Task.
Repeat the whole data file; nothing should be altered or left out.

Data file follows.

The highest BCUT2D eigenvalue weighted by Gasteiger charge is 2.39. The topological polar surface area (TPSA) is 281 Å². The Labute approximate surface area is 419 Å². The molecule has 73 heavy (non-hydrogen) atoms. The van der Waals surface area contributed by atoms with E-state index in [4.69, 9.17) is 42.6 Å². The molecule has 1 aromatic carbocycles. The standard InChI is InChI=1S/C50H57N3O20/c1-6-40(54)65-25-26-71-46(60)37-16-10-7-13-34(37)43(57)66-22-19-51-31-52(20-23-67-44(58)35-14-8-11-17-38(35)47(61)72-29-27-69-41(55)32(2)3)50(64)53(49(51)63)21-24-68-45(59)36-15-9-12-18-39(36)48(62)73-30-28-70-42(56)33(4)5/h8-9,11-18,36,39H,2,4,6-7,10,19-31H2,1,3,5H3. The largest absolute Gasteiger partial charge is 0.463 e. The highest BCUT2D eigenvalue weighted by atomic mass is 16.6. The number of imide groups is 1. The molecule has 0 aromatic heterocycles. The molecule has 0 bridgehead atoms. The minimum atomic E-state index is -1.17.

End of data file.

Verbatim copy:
The highest BCUT2D eigenvalue weighted by Gasteiger charge is 2.39. The topological polar surface area (TPSA) is 281 Å². The Labute approximate surface area is 419 Å². The molecule has 73 heavy (non-hydrogen) atoms. The van der Waals surface area contributed by atoms with E-state index in [4.69, 9.17) is 42.6 Å². The molecule has 1 aromatic carbocycles. The standard InChI is InChI=1S/C50H57N3O20/c1-6-40(54)65-25-26-71-46(60)37-16-10-7-13-34(37)43(57)66-22-19-51-31-52(20-23-67-44(58)35-14-8-11-17-38(35)47(61)72-29-27-69-41(55)32(2)3)50(64)53(49(51)63)21-24-68-45(59)36-15-9-12-18-39(36)48(62)73-30-28-70-42(56)33(4)5/h8-9,11-18,36,39H,2,4,6-7,10,19-31H2,1,3,5H3. The largest absolute Gasteiger partial charge is 0.463 e. The highest BCUT2D eigenvalue weighted by atomic mass is 16.6. The number of imide groups is 1. The molecule has 0 aromatic heterocycles. The molecule has 0 bridgehead atoms. The minimum atomic E-state index is -1.17.